Insight Club holds lecture on ‘Re-questioning Faith’

Wael Itani
Staff Writer

Credits: Insight Club.

The Insight Club held a lecture titled “Re-questioning Faith,” in the Hisham Jaroudi Auditorium on Monday, October 23. The presentation was an introduction to the academic premises of discussing the religious, with a special focus on legislation.

The event was preceded by a stand and interviews around West Hall a week before, which intrigued passersby with related questions.

The guest lecturer for the evening, Amir Soubra, obtained his doctorate degree from the Faculty of Religious Studies at the University of Saint Joseph, and currently works on social development programs in several non-governmental organizations.

The event opened with a video of the interviews that took place at the West Hall stand. The lecturer then began by pointing out the importance of the issue at hand, especially in Lebanon, before emphasizing the question which is at the heart of Insight’s campaign: would you abide by a law solely because it is divine?

The details of the issue give rise to various other questions and hypotheses, some of which were collected for the speaker in a box, also at the West Hall stand.

“Morals are fixed, legislation is not”, “Lebanon’s dilemma is religion”, “I prefer to think for myself”, “God’s words are truth”, and “What makes it divine?” to list a few.

He pointed out the importance of  revisiting rather than echoing the different opinions to push the ongoing debate out of its deadlock.

“We need to be true to each other,” he said. “A university is supposed to help a student advance beyond his [or her] society. [A university student] is not supposed to be a repetition of his society’s illness.”

Soubra then spoke on the use of comparative religious studies when discussing religious issues. The objective of the discipline, he said,  is to seek the truth within the religious issue at hand. One needs to frame the religion within the origin from which it claims to understand the issue, then to evaluate. Afterwards, one must know the other through the other, not through the television channel which one picks. This is to be done objectively, not defensively, to draw conclusions.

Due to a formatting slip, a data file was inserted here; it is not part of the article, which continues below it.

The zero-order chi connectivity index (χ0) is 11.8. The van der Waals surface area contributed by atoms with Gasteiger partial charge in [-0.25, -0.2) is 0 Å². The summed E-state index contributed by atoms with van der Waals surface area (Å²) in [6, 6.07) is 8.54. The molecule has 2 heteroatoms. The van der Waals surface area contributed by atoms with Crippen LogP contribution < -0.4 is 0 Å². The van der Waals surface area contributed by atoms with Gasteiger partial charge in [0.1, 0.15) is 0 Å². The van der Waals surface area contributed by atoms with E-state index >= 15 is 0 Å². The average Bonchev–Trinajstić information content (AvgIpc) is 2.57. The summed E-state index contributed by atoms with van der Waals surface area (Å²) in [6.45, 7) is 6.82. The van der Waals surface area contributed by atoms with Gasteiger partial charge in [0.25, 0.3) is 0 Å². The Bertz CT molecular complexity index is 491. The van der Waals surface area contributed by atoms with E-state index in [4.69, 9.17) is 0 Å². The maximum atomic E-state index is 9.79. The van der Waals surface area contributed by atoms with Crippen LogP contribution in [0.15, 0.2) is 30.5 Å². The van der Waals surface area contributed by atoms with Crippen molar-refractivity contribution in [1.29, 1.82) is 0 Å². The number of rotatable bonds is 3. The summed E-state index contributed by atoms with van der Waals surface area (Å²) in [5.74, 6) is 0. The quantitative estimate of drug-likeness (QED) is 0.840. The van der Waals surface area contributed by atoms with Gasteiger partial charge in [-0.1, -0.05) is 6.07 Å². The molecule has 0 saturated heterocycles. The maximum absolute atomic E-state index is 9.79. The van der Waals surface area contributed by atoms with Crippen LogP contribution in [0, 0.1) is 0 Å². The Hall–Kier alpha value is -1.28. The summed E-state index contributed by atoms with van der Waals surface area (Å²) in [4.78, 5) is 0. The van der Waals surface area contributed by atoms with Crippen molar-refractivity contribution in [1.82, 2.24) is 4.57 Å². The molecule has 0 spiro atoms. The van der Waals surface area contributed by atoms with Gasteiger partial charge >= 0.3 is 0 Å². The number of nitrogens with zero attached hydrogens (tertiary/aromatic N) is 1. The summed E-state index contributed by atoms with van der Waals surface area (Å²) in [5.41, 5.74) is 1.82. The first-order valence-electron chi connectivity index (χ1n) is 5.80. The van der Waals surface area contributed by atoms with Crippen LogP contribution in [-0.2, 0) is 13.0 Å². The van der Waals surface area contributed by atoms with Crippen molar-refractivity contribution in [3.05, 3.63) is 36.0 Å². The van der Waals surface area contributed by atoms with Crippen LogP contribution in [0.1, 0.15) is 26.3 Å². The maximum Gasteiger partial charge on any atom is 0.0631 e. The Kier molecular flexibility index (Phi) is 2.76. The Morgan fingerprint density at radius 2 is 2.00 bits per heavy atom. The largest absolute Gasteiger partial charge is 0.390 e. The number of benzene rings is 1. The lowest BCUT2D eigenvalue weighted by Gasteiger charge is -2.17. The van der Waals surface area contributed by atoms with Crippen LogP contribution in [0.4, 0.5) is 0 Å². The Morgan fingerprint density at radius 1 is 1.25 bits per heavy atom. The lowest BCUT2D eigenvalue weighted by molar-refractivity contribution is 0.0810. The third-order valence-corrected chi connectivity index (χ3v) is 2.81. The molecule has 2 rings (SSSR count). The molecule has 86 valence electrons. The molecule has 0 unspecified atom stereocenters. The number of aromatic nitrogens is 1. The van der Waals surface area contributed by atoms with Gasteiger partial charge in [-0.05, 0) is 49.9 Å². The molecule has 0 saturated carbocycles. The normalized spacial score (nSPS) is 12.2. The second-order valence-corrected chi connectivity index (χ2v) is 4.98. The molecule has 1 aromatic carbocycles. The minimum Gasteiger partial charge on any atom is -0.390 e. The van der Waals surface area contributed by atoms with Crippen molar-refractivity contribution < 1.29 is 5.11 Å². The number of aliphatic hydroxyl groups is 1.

To answer the question raised, Soubra stated that the legislation itself must be studied, alongside the human which is the subject of its regulations.

On that note, Soubra spoke on human nature as a subject of debate. From a religious perspective, Soubra explained, a human has powers which are more than a collection of material elements. This is what the religious refer to as a “spirit”, which gives rise to the human will.

After identifying the necessity of laws, Soubra differentiated between two types of legislation: anthropogenic and divine. Locally produced legislation rules adapt to the society and changing times but are subject to the same weaknesses of humans, making them susceptible to amendments, he explained, using electoral laws as an example.

Soubra outlined the process of legislation formulation, which starts from the background of beliefs as set by the school out of which values, principles and rules are devised, drawing on a study conducted by Dr. Edgar Haibe, Director of the Center for Christian Studies.

Religion does not only provide the base set of beliefs, but also indicates their hierarchy, according to Soubra. The need for this hierarchy is highlighted by issues that bring up a conflict of two or more values, such as euthanasia; should the director succumb to the patient’s request of mercy killing, honouring freedom of choice, or preserve the sacredness of life instead?

“It’s true. There are 4,200 religions, but four claim to be divine, out of which only two are open for others to join; open to all humanity,” said Soubra.

Beliefs and values are fixed, it is how humans perceive them to set laws that are subject to change, Soubra added. The one who is qualified to conduct a study must have a background in both law and religious studies.

“It could have been sent 1,400 [or] 1,500 or 1,600 years ago. We were in winter and now it’s [fall]. The Sun was created billions of years ago and still doesn’t need an update. It is still addressing the human in the same universe,” the lecturer concluded.


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